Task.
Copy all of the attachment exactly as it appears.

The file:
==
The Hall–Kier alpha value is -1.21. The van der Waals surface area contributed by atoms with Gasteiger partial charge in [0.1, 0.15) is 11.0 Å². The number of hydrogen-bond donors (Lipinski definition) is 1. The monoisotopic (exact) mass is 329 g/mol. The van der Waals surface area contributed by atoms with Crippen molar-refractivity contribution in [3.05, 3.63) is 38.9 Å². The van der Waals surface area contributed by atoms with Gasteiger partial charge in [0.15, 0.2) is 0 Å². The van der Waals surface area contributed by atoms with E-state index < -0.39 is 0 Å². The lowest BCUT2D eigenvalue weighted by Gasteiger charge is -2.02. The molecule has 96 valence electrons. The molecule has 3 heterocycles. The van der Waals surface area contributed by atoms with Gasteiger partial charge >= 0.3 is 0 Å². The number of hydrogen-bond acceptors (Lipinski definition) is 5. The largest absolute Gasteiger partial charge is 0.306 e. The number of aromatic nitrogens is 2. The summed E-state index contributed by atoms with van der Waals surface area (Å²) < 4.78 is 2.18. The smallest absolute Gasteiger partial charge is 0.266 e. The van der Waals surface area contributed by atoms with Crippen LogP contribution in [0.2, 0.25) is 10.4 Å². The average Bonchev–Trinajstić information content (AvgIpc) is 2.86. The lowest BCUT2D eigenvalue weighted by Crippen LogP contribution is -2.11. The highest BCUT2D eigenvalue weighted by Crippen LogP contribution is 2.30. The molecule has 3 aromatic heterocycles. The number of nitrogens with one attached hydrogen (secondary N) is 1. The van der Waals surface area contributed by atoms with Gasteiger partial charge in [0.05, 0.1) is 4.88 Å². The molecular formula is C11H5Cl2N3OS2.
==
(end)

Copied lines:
The Hall–Kier alpha value is -1.21. The van der Waals surface area contributed by atoms with Gasteiger partial charge in [0.1, 0.15) is 11.0 Å². The number of hydrogen-bond donors (Lipinski definition) is 1. The monoisotopic (exact) mass is 329 g/mol. The van der Waals surface area contributed by atoms with Crippen molar-refractivity contribution in [3.05, 3.63) is 38.9 Å². The van der Waals surface area contributed by atoms with Gasteiger partial charge in [0.15, 0.2) is 0 Å². The van der Waals surface area contributed by atoms with E-state index < -0.39 is 0 Å². The lowest BCUT2D eigenvalue weighted by Gasteiger charge is -2.02. The molecule has 96 valence electrons. The molecule has 3 heterocycles. The van der Waals surface area contributed by atoms with Gasteiger partial charge >= 0.3 is 0 Å². The number of hydrogen-bond acceptors (Lipinski definition) is 5. The largest absolute Gasteiger partial charge is 0.306 e. The number of aromatic nitrogens is 2. The summed E-state index contributed by atoms with van der Waals surface area (Å²) < 4.78 is 2.18. The smallest absolute Gasteiger partial charge is 0.266 e. The van der Waals surface area contributed by atoms with Crippen LogP contribution in [0.2, 0.25) is 10.4 Å². The average Bonchev–Trinajstić information content (AvgIpc) is 2.86. The lowest BCUT2D eigenvalue weighted by Crippen LogP contribution is -2.11. The highest BCUT2D eigenvalue weighted by Crippen LogP contribution is 2.30. The molecule has 3 aromatic heterocycles. The number of nitrogens with one attached hydrogen (secondary N) is 1. The van der Waals surface area contributed by atoms with Gasteiger partial charge in [0.05, 0.1) is 4.88 Å². The molecular formula is C11H5Cl2N3OS2.